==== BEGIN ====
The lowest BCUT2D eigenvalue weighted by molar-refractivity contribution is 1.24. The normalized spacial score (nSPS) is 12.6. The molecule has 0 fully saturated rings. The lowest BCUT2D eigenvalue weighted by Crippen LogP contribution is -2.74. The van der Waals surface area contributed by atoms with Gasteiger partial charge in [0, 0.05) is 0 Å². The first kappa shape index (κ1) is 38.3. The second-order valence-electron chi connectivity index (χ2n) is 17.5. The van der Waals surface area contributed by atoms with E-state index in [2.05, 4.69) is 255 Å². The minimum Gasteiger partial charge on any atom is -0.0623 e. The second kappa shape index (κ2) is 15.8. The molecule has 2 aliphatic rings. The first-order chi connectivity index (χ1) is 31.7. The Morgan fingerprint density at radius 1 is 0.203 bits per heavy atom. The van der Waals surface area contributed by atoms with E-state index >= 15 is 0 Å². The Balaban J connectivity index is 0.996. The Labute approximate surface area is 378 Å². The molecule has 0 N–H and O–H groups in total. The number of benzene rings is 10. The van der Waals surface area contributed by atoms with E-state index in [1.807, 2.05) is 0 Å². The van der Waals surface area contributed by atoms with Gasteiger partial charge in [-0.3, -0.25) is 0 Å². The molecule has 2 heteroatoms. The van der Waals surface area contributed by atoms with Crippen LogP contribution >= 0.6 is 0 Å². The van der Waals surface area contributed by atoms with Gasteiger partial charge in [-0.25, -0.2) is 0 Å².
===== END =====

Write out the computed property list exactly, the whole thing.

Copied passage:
The lowest BCUT2D eigenvalue weighted by molar-refractivity contribution is 1.24. The normalized spacial score (nSPS) is 12.6. The molecule has 0 fully saturated rings. The lowest BCUT2D eigenvalue weighted by Crippen LogP contribution is -2.74. The van der Waals surface area contributed by atoms with Gasteiger partial charge in [0, 0.05) is 0 Å². The first kappa shape index (κ1) is 38.3. The second-order valence-electron chi connectivity index (χ2n) is 17.5. The van der Waals surface area contributed by atoms with E-state index in [2.05, 4.69) is 255 Å². The minimum Gasteiger partial charge on any atom is -0.0623 e. The second kappa shape index (κ2) is 15.8. The molecule has 2 aliphatic rings. The first-order chi connectivity index (χ1) is 31.7. The Morgan fingerprint density at radius 1 is 0.203 bits per heavy atom. The van der Waals surface area contributed by atoms with E-state index >= 15 is 0 Å². The Balaban J connectivity index is 0.996. The Labute approximate surface area is 378 Å². The molecule has 0 N–H and O–H groups in total. The number of benzene rings is 10. The van der Waals surface area contributed by atoms with E-state index in [1.807, 2.05) is 0 Å². The van der Waals surface area contributed by atoms with Gasteiger partial charge in [-0.3, -0.25) is 0 Å². The molecule has 2 heteroatoms. The van der Waals surface area contributed by atoms with Crippen LogP contribution >= 0.6 is 0 Å². The van der Waals surface area contributed by atoms with Gasteiger partial charge in [-0.25, -0.2) is 0 Å².